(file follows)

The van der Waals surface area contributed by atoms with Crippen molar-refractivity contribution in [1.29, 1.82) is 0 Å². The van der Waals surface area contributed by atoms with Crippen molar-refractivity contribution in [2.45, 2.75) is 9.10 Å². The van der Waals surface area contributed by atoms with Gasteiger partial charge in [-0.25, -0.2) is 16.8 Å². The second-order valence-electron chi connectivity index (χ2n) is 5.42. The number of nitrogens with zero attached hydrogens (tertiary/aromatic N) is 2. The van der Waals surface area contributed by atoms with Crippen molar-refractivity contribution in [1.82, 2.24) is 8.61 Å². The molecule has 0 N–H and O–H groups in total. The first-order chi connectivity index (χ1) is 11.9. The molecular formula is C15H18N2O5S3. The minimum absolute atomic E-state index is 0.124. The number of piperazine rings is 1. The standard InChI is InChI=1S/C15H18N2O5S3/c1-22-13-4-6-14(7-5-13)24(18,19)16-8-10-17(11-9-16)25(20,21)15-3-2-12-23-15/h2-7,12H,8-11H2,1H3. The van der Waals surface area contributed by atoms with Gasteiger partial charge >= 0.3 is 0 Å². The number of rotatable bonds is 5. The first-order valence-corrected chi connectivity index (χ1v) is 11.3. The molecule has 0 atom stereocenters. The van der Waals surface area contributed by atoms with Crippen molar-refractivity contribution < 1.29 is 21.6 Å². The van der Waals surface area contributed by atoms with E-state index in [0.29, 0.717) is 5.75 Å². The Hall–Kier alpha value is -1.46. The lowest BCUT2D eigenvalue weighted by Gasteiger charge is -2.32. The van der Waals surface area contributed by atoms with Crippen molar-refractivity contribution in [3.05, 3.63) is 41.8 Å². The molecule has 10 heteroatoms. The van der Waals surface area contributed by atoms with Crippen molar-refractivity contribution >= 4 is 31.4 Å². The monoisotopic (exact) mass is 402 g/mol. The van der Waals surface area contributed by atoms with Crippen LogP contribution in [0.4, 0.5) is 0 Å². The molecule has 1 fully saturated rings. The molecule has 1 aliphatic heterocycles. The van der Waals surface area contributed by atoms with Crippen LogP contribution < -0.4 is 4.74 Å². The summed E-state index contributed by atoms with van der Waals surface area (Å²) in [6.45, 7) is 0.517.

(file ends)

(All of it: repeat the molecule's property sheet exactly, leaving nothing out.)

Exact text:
The van der Waals surface area contributed by atoms with Crippen molar-refractivity contribution in [1.29, 1.82) is 0 Å². The van der Waals surface area contributed by atoms with Crippen molar-refractivity contribution in [2.45, 2.75) is 9.10 Å². The van der Waals surface area contributed by atoms with Gasteiger partial charge in [-0.25, -0.2) is 16.8 Å². The second-order valence-electron chi connectivity index (χ2n) is 5.42. The number of nitrogens with zero attached hydrogens (tertiary/aromatic N) is 2. The van der Waals surface area contributed by atoms with Crippen molar-refractivity contribution in [1.82, 2.24) is 8.61 Å². The molecule has 0 N–H and O–H groups in total. The first-order chi connectivity index (χ1) is 11.9. The molecular formula is C15H18N2O5S3. The minimum absolute atomic E-state index is 0.124. The number of piperazine rings is 1. The standard InChI is InChI=1S/C15H18N2O5S3/c1-22-13-4-6-14(7-5-13)24(18,19)16-8-10-17(11-9-16)25(20,21)15-3-2-12-23-15/h2-7,12H,8-11H2,1H3. The van der Waals surface area contributed by atoms with Gasteiger partial charge >= 0.3 is 0 Å². The number of rotatable bonds is 5. The first-order valence-corrected chi connectivity index (χ1v) is 11.3. The molecule has 0 atom stereocenters. The van der Waals surface area contributed by atoms with Crippen molar-refractivity contribution < 1.29 is 21.6 Å². The van der Waals surface area contributed by atoms with E-state index in [0.29, 0.717) is 5.75 Å². The Hall–Kier alpha value is -1.46. The lowest BCUT2D eigenvalue weighted by Gasteiger charge is -2.32. The van der Waals surface area contributed by atoms with Crippen molar-refractivity contribution in [3.05, 3.63) is 41.8 Å². The molecule has 10 heteroatoms. The van der Waals surface area contributed by atoms with Crippen molar-refractivity contribution >= 4 is 31.4 Å². The monoisotopic (exact) mass is 402 g/mol. The van der Waals surface area contributed by atoms with Crippen LogP contribution in [0.4, 0.5) is 0 Å². The molecule has 1 fully saturated rings. The molecule has 1 aliphatic heterocycles. The van der Waals surface area contributed by atoms with Crippen LogP contribution < -0.4 is 4.74 Å². The summed E-state index contributed by atoms with van der Waals surface area (Å²) in [6.45, 7) is 0.517.